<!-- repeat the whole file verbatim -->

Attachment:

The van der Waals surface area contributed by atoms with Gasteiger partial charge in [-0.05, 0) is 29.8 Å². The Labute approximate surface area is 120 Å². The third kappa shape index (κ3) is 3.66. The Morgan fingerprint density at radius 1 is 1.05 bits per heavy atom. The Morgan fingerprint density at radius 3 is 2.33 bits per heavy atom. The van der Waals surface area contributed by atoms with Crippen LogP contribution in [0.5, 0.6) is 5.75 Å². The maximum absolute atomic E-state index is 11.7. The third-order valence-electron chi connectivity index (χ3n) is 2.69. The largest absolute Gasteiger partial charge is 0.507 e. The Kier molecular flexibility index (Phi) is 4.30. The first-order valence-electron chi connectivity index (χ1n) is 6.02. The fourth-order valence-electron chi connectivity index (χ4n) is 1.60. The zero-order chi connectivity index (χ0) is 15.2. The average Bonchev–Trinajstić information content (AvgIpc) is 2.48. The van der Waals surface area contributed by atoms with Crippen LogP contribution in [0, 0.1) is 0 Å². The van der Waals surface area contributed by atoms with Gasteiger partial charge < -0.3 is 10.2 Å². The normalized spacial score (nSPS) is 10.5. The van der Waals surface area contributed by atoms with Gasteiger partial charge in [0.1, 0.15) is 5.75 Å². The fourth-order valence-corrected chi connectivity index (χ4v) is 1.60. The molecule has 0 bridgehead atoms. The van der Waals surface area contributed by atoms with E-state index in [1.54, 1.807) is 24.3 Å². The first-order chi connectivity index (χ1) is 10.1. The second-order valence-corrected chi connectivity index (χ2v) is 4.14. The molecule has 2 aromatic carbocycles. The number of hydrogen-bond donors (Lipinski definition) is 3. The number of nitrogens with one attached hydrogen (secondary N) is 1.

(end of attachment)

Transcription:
The van der Waals surface area contributed by atoms with Gasteiger partial charge in [-0.05, 0) is 29.8 Å². The Labute approximate surface area is 120 Å². The third kappa shape index (κ3) is 3.66. The Morgan fingerprint density at radius 1 is 1.05 bits per heavy atom. The Morgan fingerprint density at radius 3 is 2.33 bits per heavy atom. The van der Waals surface area contributed by atoms with Crippen LogP contribution in [0.5, 0.6) is 5.75 Å². The maximum absolute atomic E-state index is 11.7. The third-order valence-electron chi connectivity index (χ3n) is 2.69. The largest absolute Gasteiger partial charge is 0.507 e. The Kier molecular flexibility index (Phi) is 4.30. The first-order valence-electron chi connectivity index (χ1n) is 6.02. The fourth-order valence-electron chi connectivity index (χ4n) is 1.60. The zero-order chi connectivity index (χ0) is 15.2. The average Bonchev–Trinajstić information content (AvgIpc) is 2.48. The van der Waals surface area contributed by atoms with Crippen LogP contribution in [0, 0.1) is 0 Å². The van der Waals surface area contributed by atoms with Gasteiger partial charge < -0.3 is 10.2 Å². The normalized spacial score (nSPS) is 10.5. The van der Waals surface area contributed by atoms with Gasteiger partial charge in [0.1, 0.15) is 5.75 Å². The fourth-order valence-corrected chi connectivity index (χ4v) is 1.60. The molecule has 0 bridgehead atoms. The van der Waals surface area contributed by atoms with E-state index in [1.54, 1.807) is 24.3 Å². The first-order chi connectivity index (χ1) is 10.1. The second-order valence-corrected chi connectivity index (χ2v) is 4.14. The molecule has 2 aromatic carbocycles. The number of hydrogen-bond donors (Lipinski definition) is 3. The number of nitrogens with one attached hydrogen (secondary N) is 1.